Take the 2-minute tour ×
Mathematics Stack Exchange is a question and answer site for people studying math at any level and professionals in related fields. It's 100% free, no registration required.

Some users, including me, were thinking in chat about the following conditions for a commutative ring $R$ with $1$:

$$(\forall a,b\in R)\;\;\langle a\rangle+\langle b\rangle=\langle\gcd(a,b)\rangle \tag1$$


$$(\forall a,b\in R)\;\;\gcd(a,b)=1\implies \langle a\rangle+\langle b\rangle=R.\tag2$$

The second condition says that coprime elements generate coprime ideals. Suppose $R$ is a gcd domain for the conditions to make sense. It's clear that $(1)$ implies $(2)$. Does $(2)$ imply $(1)$?

Suppose $(2)$ holds. Let $a,b\in R$ and $d=\gcd(a,b)$. ($d$ is one of the associate elements which satisfy the definition of $\gcd(a,b)$). Let $$(ar+bs)\in \langle a\rangle+\langle b\rangle.$$

We have $a=dx$ and $b=dy$ for some $x,y\in R.$ Therefore

$$ar+bs=dxr+dys=d(xr+ys)\in\langle d\rangle.$$

So we surely have $\subset$ in $(1).$ We need $\supset.$

This would follow if we had $x,y\in R$ such that


Does their existence follow from $(2)$ for general gcd domains? If not, what is the (possibly simple) counter-example? And what stronger condition do we need for the implication to hold? Does unique factorization suffice?

share|improve this question
I think (2) implies (1). If $a, b \in R$, pick $d = \gcd(a,b)$ and write $a = dx$ and $b = dy$. Then from (2), we have $\langle x\rangle + \langle y\rangle = R$. Multiply by $d$ to get (1). –  Joel Cohen Mar 18 '12 at 13:27
how do you deduce that gcd($x,y$) = $1$? –  David Wheeler Mar 18 '12 at 13:40
If $d' | \gcd(x,y)$, then $d'd$ is a common divisor of $a$ and $b$, so we get $d'd |d$. And since $d | dd'$ then $d'$ is a unit (I'm assuming the ring is a domain, but this true if we have unique factorization). –  Joel Cohen Mar 18 '12 at 13:51
Of course, (1) and (2) are true in a Principal Ideal Domain, but unique factorization is not sufficient. For example, set $R = k[X,Y,Z]$, $a = X$ and $b = Y$. Then $a$ and $b$ are coprime but $\langle X \rangle + \langle Y\rangle \ne R$. –  Joel Cohen Mar 18 '12 at 13:54
@JoelCohen Thanks, I think this is correct. There could be $d=0$ but then $a=0=b$ and $(1)$ holds. Do you know perhaps what the rings in which these equivalent conditions hold are called? –  user23211 Mar 18 '12 at 14:17

2 Answers 2

up vote 4 down vote accepted

Yes, $(2)\Rightarrow (1)$ holds. If $\rm\:d = gcd(a,b)\:$ then $\rm\:(a,b)\:=\: d\:\!(a/d,b/d) = d\!\:(1) = (d)\:$ by $(2)$. Hence a GCD domain is Bezout iff coprime elements are comaximal (a domain is called Bezout if two-generated (so finitely generated) ideals are principal).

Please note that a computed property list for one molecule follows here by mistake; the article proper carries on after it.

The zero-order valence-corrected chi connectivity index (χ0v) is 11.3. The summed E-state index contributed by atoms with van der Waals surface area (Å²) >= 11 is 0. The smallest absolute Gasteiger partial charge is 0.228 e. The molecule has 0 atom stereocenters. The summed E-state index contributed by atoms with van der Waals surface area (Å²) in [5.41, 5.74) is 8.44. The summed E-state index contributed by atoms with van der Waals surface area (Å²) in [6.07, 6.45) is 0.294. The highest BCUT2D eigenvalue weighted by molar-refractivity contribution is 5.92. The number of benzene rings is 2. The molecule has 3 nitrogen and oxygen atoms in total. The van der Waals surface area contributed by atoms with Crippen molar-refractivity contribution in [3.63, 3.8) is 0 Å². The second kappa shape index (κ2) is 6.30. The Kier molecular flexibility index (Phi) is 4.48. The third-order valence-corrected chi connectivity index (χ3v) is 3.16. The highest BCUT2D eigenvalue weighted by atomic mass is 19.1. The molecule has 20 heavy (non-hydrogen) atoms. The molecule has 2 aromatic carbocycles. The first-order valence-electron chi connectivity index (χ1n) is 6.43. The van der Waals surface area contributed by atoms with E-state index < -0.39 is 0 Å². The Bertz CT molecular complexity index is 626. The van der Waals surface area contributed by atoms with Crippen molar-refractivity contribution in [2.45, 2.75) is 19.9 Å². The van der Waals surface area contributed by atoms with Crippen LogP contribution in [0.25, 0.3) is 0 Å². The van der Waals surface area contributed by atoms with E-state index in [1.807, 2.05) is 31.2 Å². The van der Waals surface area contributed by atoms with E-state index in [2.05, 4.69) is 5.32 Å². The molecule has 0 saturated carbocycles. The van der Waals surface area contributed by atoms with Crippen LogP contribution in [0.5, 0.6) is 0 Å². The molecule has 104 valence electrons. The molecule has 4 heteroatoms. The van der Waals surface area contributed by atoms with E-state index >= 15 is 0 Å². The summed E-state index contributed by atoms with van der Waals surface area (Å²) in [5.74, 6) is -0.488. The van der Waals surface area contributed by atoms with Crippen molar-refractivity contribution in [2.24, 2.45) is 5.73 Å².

You may find the following theorem of interest. For a comprehensive survey of domains closely related to GCD domains see D.D. Anderson: GCD domains, Gauss' lemma, and contents of polynomials, 2000.

THEOREM $\rm\ \ \ TFAE\ $ for a $\rm UFD\ D$

$(1)\ \ $ prime ideals are maximal if nonzero
$(2)\ \ $ prime ideals are principal
$(3)\ \ $ maximal ideals are principal
$(4)\ \ \rm\ gcd(a,b) = 1\ \Rightarrow\ (a,b) = 1$
$(5)\ \ $ $\rm D$ is Bezout
$(6)\ \ $ $\rm D$ is a $\rm PID$

Proof $\ $ (sketch of $1 \Rightarrow 2 \Rightarrow 3 \Rightarrow 4 \Rightarrow 5 \Rightarrow 6 \Rightarrow 1$)

$(1\Rightarrow 2)$ $\rm\ \ P\supset (p)\ \Rightarrow\ P = (p)$
$(2\Rightarrow 3)$ $\ \: $ Clear.
$(3\Rightarrow 4)$ $\ \ \rm (a,b) \subsetneq P = (p)\ $ so $\rm\ (a,b) = 1$
$(4\Rightarrow 5)$ $\ \ \rm c = \gcd(a,b)\ \Rightarrow\ (a,b) = c\ (a/c,b/c) = (c)$
$(5\Rightarrow 6)$ $\ \ \rm 0 \ne I \subset D\:$ Bezout is generated by an elt with the least number of prime factors
$(6\Rightarrow 1)$ $\ \ \rm P \supset (p),\ a \not\in (p)\ \Rightarrow\ (a,p) = (1)\ \Rightarrow\ P = (p)$

share|improve this answer
Thank you very much! –  user23211 Mar 18 '12 at 14:32

A domain in which every sum of two (or finitely many) principal ideals is again a principal ideal is called a Bézout domain (curiously the English write an accent in that name, whereas the French, aware of the fact that writing accents was very haphazard at the time, don't). A Bézout domain is always a GCD domain, but the converse is not true. It is easy to see that the generator of $\langle a\rangle+\langle b\rangle$ is necessarily a gcd of $a$ and $b$. Your question is therefore whether a GCD domain in which (2) holds is necessarily a Bézout domain. The answer is yes, as indicated in the comment by Joel Cohen: when $d=\gcd(a,b)$, the elements $a/d$ and $b/d$ cannot have a common factor, so $1$ is a gcd of $a/d$ and $b/d$, and by (2) there exist $s,t$ with $s(a/d)+t(b/d)=1$, which implies $as+bt=d$ and therefore (1).

share|improve this answer
Thank you. I think we need to consider $d=0$ separately. But then $a=0=b$ and (1) holds. –  user23211 Mar 18 '12 at 14:15

Your Answer


By posting your answer, you agree to the privacy policy and terms of service.